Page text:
Following are links to related blog articles:






On November 13, the Albuquerque Journal published a story entitled “PAC claims Keller connection in fundraising email”. You can read the article here:


In the Journal article, Keller Mayor spokeswoman Jessie Damazyn said “The Mayor was certainly publicly supportive of these candidates and worked on their behalf, but any suggestion that these were his organizations is incorrect.” There was no denial that Keller has every talked to Maez and discussed his support and the PACS. Of course Mayor Keller and Maez are denying that Keller was directly involved with the PAC. Now that Keller has made it known he is running for reelection, which he announced Nov 5 election night on the radio, Maez and Keller know there are very serious repercussions with a candidate or their campaigns coordinating efforts with measured finance committees.

Keller has an extensive history of PACS raising thousands in campaign donations on his behalf and he is an expert on how the game is played. ABQ Forward Together was a measured finance committee that was formed specifically to raise money to promote Tim Keller for Mayor in 2017. The measured finance committee raised over $663,000 for Keller. ABQ Forward Together was chaired by longtime political consultant Nerie Olguin a former campaign consultant for Mr. Keller when he ran successfully for New Mexico State Senate. $67,000 was raised and spent by the Firefighters political action committee known as ABQFIREPAC for Tim Keller. $122,000 was raised and spent by ABQ Working Families on Tim Keller’s behalf. $1,358,254 was spent on Tim Keller’s successful campaign for Mayor. ($506,254 public finance money + $663,000 ABQ Forward + $67,000 ABQFIREPAC + $122,000 ABQ Working Families = $1,358,254.)

Veterans Day, 2019

On this 2019 Veterans Day, I am compelled to pay tribute to members of my family who have given so much and sacrificed so much to protect our freedoms and to protect this great country of ours. All these family members were born and lived in New Mexico, two were born in Chacon, New Mexico and the rest raised and educated in Albuquerque.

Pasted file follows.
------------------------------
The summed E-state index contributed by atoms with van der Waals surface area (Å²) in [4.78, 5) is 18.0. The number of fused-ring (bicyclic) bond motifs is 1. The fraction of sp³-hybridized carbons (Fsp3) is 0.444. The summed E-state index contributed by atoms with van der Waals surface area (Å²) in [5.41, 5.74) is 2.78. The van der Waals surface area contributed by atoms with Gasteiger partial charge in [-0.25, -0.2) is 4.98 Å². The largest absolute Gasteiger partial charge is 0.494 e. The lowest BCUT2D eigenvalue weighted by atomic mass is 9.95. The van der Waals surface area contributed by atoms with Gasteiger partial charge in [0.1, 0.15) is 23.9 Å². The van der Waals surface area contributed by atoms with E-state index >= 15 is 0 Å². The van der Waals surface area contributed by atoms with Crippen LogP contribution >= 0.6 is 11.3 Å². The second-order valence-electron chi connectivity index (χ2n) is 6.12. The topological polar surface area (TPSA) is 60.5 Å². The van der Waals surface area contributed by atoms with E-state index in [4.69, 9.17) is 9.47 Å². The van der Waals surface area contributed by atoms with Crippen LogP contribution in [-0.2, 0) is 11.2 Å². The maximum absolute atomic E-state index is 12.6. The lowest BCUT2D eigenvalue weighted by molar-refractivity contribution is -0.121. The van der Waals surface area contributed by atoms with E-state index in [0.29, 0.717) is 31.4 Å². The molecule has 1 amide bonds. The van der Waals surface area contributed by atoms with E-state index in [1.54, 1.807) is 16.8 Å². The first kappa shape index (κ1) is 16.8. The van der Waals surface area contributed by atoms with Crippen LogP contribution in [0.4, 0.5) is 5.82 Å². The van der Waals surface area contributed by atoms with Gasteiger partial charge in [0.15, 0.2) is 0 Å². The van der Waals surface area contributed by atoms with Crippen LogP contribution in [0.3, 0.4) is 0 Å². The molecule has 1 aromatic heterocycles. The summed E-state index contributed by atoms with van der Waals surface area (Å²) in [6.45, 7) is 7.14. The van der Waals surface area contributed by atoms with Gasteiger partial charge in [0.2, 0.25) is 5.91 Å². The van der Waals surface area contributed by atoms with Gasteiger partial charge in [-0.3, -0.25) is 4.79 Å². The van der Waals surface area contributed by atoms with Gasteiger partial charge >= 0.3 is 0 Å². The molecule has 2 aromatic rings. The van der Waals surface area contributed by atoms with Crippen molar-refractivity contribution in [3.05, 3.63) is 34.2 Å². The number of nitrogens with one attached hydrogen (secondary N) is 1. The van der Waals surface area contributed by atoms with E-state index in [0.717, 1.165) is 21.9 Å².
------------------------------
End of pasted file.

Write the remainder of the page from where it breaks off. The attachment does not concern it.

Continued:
One gave the ultimate sacrifice during time of war.

My father Paul Dinelli and my Uncle Pete Dinelli, for whom I was named after, both served in the US Army during World War II when the United States went to war with Italy, Germany and Japan. The United State was at war with Italy during World War II. My father and uncle were first generation born Americans and the sons of Italian immigrants who settled in Albuquerque in the year 1900 to live the American dream. My Uncle Pete Dinelli was killed in action when he stepped on a land mine. My father Paul Dinelli was a disabled American Veteran when he returned to Albuquerque after World War II.

My uncles Fred Fresques and Alex Fresques, my mother’s two brothers, also saw extensive combat in World War II. My Uncle Alex Freques served in England and was in the Air Force. My uncle Fred Freques saw extensive action in the US Army infantry to the point that he refused to talk about what he saw to anyone. After the war, my Uncle Fred returned to Albuquerque and raised his family in Barelas. Over many years, my Uncle Fred was active in the Barelas Community Center and was a trainer for the “Golden Gloves” competition teaching young adults the sport of boxing.

My father in law, George W. Case, who passed away a few years ago at the age 93, served in the United States Navy during World War II and saw action while serving on a destroyer. My father in law George Case was so proud of his service that he wore a World War II Veterans cap every day the last few years of his life. After the war, my father in law George Case returned to Albuquerque was married to my mother in law Laurel Del Castillo for 50 years, raised a family of 4 girls. George eventually owed a liquor store for a few years and then went on to build, own and operate the Old Town Car wash and was in the car wash industry for a number of years.

My nephew Dante Dinelli, was born and raised in Albuquerque and joined the service a few years after graduating from Cibola High School. Dante served 20 + years in the US Navy, retired as a Chief Petty Officer and to this day still works in a civilian capacity for the Navy.